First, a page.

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Iran breaks nuclear program promise

By Ali Akbar Dareini

The Associated Press

TEHRAN, Iran – Iran removed U.N. seals on uranium enrichment equipment and resumed nuclear research yesterday, defying demands it maintain a two-year freeze on its nuclear program and sparking an outcry from the United States and Europe.

The International Atomic Energy Agency said Iran plans to enrich uranium as part of its experiments with the nuclear fuel cycle. An IAEA statement issued in Vienna, Austria, said Iran told the agency the scale of its enrichment work would be limited.

U.S. officials denounced Iran’s move, calling it a step toward creating material for nuclear bombs.

“If the regime in Iran continues on the current course and fails to abide by its international obligations, there is no other choice but to refer the matter to the Security Council,” White House press secretary Scott McClellan said.

The U.N. council could impose sanctions on Tehran.

Germany’s foreign minister raised doubts over the future of European-led negotiations on Iran’s nuclear program, questioning whether there remains any basis for more talks.

Britain warned that the international community was “running out of patience” with Tehran, and Foreign Secretary Jack Straw said Iran had breached IAEA resolutions. Straw said he planned to meet his French and German counterparts Thursday to discuss whether to refer Iran to the Security Council.

“There was no good reason why Iran should have taken this step if its intentions are truly peaceful and it wanted to resolve long-standing international concerns,” Straw said.

The latest move came as Iran has been taking a more confrontational line with the West, with hard-line President Mahmoud Ahmadinejad recently calling for Israel to be “wiped off the map” and denying the Holocaust.

The United States accuses Iran of seeking to develop nuclear weapons, a charge denied by Iran, which contends its program aims only to produce energy. France, Germany and Britain have been leading long-troubled negotiations with Iran aimed at ensuring its program is peaceful.

The seals were removed Tuesday from equipment at the nuclear plant at Natanz, the center of Iran’s uranium enrichment program.

Iran stressed it was not resuming enrichment, a key process that can produce either material for a nuclear weapon or fuel for a reactor. Instead, it said it was restarting research activities at the plant.

“What we resume is merely in the field of research, not more than that,” the deputy head of the Atomic Energy Organization of Iran, Mohammad Saeedi, told a news conference. “Production of nuclear fuel” – which would involve enrichment – “remains suspended,” he said.

The IAEA statement said uranium hexafluoride – a gaseous form of uranium – will “be fed into cascades” of centrifuges as part of Iran’s activities. That can produce low-level nuclear fuel or weapons-grade material.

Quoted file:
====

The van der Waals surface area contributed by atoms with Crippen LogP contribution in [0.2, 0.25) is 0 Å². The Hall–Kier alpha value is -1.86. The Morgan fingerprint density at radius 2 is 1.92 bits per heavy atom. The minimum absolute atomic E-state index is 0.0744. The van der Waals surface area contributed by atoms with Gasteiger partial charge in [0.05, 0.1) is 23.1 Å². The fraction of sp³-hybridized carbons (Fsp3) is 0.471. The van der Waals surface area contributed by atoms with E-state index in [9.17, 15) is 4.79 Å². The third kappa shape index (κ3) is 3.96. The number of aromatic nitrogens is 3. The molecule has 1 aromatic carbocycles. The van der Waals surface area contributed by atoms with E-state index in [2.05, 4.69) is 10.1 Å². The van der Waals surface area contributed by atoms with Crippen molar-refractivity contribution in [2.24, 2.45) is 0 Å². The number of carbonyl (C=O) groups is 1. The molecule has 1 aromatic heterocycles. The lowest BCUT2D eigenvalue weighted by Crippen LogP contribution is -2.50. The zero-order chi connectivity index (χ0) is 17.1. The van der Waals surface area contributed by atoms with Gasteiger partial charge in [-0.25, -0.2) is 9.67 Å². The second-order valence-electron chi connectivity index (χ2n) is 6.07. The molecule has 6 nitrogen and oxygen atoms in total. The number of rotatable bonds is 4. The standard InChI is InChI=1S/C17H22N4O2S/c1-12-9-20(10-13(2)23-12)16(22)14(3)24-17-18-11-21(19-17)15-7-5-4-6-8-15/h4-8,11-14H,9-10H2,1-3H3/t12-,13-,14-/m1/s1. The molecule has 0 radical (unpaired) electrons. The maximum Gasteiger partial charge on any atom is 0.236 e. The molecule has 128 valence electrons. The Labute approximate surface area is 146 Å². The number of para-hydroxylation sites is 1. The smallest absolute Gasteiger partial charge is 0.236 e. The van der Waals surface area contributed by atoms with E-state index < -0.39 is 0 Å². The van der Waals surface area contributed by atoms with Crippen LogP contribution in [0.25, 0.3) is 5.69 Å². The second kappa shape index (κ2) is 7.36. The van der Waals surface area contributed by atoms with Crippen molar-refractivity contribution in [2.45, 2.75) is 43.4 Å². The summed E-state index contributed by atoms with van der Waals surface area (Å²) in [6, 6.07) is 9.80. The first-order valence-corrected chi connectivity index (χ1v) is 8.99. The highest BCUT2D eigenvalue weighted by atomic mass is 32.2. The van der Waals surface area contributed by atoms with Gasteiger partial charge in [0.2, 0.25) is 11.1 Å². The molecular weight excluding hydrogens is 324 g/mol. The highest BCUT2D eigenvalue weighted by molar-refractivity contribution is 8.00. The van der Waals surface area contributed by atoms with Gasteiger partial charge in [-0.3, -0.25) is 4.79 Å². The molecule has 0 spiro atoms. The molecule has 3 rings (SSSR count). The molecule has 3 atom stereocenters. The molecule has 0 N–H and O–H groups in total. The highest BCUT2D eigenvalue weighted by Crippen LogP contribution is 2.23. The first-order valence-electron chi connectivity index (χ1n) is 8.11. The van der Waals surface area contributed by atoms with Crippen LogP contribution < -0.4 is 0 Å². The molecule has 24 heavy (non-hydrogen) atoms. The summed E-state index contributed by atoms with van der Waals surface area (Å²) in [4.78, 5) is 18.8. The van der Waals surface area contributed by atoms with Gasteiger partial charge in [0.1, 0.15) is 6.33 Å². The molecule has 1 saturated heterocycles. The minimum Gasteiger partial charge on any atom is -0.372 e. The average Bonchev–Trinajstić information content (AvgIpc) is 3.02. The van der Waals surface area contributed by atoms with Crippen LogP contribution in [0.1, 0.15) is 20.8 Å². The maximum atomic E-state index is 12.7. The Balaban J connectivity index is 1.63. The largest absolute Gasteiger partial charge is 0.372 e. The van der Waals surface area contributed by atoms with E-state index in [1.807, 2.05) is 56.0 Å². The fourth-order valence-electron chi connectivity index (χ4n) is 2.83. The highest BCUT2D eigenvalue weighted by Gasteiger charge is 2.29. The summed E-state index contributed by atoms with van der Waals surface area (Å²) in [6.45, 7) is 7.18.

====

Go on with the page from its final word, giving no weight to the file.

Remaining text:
Iranian nuclear workers removed the seals in the presence of IAEA inspectors, then researchers resumed their work, he said. Saeedi did not specify the equipment that had been unsealed, saying that was “a confidential issue between us and the IAEA.”

IAEA spokeswoman Melissa Fleming said the agency’s 35-nation board of governors was informed late yesterday about what the Iranians planned to do with the unsealed equipment.

Iran’s decision to freeze some nuclear activities was voluntary, so the IAEA had no option but to remove the seals at Iran’s request.

The move further erodes the suspension of nuclear activities that has been the centerpiece of Iran’s negotiations with the West. Tehran agreed to the freeze in October 2003 as a confidence-building measure and to avoid being referred to the council.

In August, Iran removed seals at another nuclear plant outside Isfahan and resumed uranium reprocessing. That prompted Europe to break off its negotiations temporarily. The talks resumed in December, and a new round was scheduled for later this month.

French President Jacques Chirac warned Iran it would commit a serious mistake if it ignored the international community on its nuclear program.

German Chancellor Angela Merkel said Iran was sending “worrying signals” on the nuclear issue.

In Vienna, the chief U.S. representative to the IAEA, Gregory L. Schulte, said Iran had shown “its disdain for international concerns and its rejection of international diplomacy.”

“The regime continues to choose confrontation over cooperation, a choice that deepens the isolation of Iran and harms the interests of the Iranian people. Iran is taking another deliberate step toward enrichment, which creates the material for nuclear bombs,” Schulte said.

The West has long pushed for Iran to abandon uranium enrichment, which Tehran has refused to do, insisting it has a right to develop the entire nuclear fuel cycle. The Europeans have been pressing a compromise proposal under which Iran’s enrichment activities would be conducted in Russia to ensure no material is diverted toward weapons.

The European Union, Japan and Russia all expressed concern.

Russian Foreign Minister Sergey Lavrov said his country was working to ensure that Tehran maintains its freeze on enriching uranium until talks can be held between Moscow and Tehran over the proposal to move enrichment to Russia.

In September, the IAEA board of governors passed a resolution telling Iran to return to “full and sustained suspension of all enrichment-related activity” until questions had been answered about the scope of its nuclear program.

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